Walmart and Total Ecommerce Sales in the US

The share of US ecommerce sales in Q4 hit a record, surpassing the crazy days of 2020 for the first time.

By Wolf Richter for WOLF STREET.

Total US ecommerce sales in Q4 jumped by 7.2% year-over-year to a record $325 billion, not seasonally adjusted, according to the Census Bureau today.

Ecommerce sales exploded in 2020 during the lockdowns, when many retailers had to close and when people weren’t willing to take the risks and go shopping, while the free-money was being pumped into households.

Over the year from Q4 2019 through Q4 2020, ecommerce sales spiked by 44%, from $179 billion to $258 billion. And each year, they continued to surge, and in Q4 2023, hit $325 billion, up by 82% from Q4 2019.

Walmart, which reported earnings today, is an example of the effect of ecommerce on retail sales. Walmart is the second largest ecommerce retailer in the US, but far behind Amazon. At Walmart US, ecommerce sales soared by 17% year-over-year, while total Walmart US sales, including ecommerce, rose only 3.4%.

Comparable sales (ex fuel), which include ecommerce, grew 4.0% in Q4 year-over-year. Of this 4% growth, 2.4 percentage points were contributed by ecommerce, and 1.4 percentage points were contributed by all other sales, including grocery sales.

Walmart is the largest grocery seller in the US, and grocery sales growth was “mid single-digit,” with “strong growth in fresh food,” it said today. Within the overall US grocery market, it gained share, it said, citing Nielsen.

With ecommerce growing at 17% and with its huge grocery sales growing in the mid-single-digits, sales of the rest of its merchandise at its brick-and-mortar stores – so minus ecommerce and grocery – must have been uninspiring. And it said so in its presentation when it mentioned the “softness in general merchandise.”

US retail trade sales without ecommerce rose only 1.5% in Q4 year-over-year, to $1.58 trillion, according to Census Bureau data today. We note:

  • In Q2 2020, sales stayed down at the same level as Q1 2020, instead of resurging from the seasonal Q1 plunge.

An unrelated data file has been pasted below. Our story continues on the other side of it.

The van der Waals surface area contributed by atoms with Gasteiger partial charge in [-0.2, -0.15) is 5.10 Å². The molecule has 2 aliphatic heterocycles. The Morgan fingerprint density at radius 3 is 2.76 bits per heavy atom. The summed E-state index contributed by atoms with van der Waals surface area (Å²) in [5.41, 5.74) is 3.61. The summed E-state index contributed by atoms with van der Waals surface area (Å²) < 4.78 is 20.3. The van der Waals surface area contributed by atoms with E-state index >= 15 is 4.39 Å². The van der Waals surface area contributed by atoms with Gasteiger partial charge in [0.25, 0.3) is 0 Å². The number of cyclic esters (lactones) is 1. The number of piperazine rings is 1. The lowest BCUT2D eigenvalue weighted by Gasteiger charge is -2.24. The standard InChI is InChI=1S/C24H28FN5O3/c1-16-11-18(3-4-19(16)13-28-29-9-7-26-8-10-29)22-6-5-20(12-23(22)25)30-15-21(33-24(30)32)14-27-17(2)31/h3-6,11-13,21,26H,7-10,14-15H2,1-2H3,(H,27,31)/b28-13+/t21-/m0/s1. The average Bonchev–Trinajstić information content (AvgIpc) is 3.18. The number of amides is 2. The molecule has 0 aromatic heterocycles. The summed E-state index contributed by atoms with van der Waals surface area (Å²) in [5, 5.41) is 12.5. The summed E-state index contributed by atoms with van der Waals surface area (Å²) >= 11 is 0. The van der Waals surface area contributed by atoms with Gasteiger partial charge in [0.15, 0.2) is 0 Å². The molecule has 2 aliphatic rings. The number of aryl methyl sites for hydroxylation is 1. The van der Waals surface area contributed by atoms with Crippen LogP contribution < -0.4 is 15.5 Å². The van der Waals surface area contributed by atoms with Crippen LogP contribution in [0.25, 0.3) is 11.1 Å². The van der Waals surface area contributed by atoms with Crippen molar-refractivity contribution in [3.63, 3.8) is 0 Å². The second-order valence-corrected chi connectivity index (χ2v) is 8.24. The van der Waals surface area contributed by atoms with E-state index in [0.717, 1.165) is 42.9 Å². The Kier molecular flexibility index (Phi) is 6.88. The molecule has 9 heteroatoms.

• In Q2 2021, sales spiked as stores had reopened and another wave of stimulus checks was put to work.
  • In Q2 2022, sales spiked again, this time driven in part by price spikes, with CPI inflation running at 9%, and with many categories of goods experiencing double-digit price spikes.

Since Q2 2022, growth in retail sales without ecommerce has been somewhat languid, as the growth in total retail trade sales was carried mostly by ecommerce (chart above):

The share of ecommerce sales hit a record in Q4 2023 for the first time since Q4 2020, rising to 17.1% of total retail trade sales, not seasonally adjusted, according to the Census Bureau today.

Ecommerce sales had spiked massively during the pandemic, from a share of 12.4% in Q4 2019 to a share of 16.7% in Q4 2020, as brick-and-mortar sales had gotten hit by the pandemic, including many stores having to shut down, and people shifted their spending to ecommerce, even for grocery sales. This 16.7% share turned out to be hard to beat after people started going to stores again. But in Q4 2023, that record fell.

We connected all the Q4s, except 2020, 2021, and 2022, to show the long-term trend line (blue), which produces another crazy chart about the pandemic excesses:

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  80 comments for “Walmart and Total Ecommerce Sales in the US

  1. BobE says:

    In 2020, I didn’t want to go out due to Covid so I ordered online.
    I figured out the correct sizes of clothes and shoes after a few returns.

    Today, my wife says I need a new shirt and pants. My feet tell me they need new shoes.

    I pull up my phone and order everything I need and it is delivered within a day or 2. I order exactly what I ordered in 2021.

    My bias against ordering online has been solved.

    I need a new appliance, I order it online immediately when it dies. I need home improvement items, I order it online as needed.

    I no longer need to try on clothes or battle whether an item is in-stock in my local store.

    The only battle I have is changing brands. Sizing is different so I will go in-store and purchase. Shoes and pants make up most of this.

    • George says:

      This is interesting! Your behavior adapted to the pandemic and remained after the pandemic panic subsided… I know anecdote != data but still I wonder how many Americans have exactly the same experience?

      • Glen says:

        I was doing mostly eCommerce well before COVID began so to me it was more likely COVID drove the eCommerce holdouts into the fold and exploded the food delivery services.

      • Home toad says:

        These delivery vehicles from online purchases make up most of the traffic on this quiet street. Wish I had your confidence with online shopping, I’d order myself a few treats.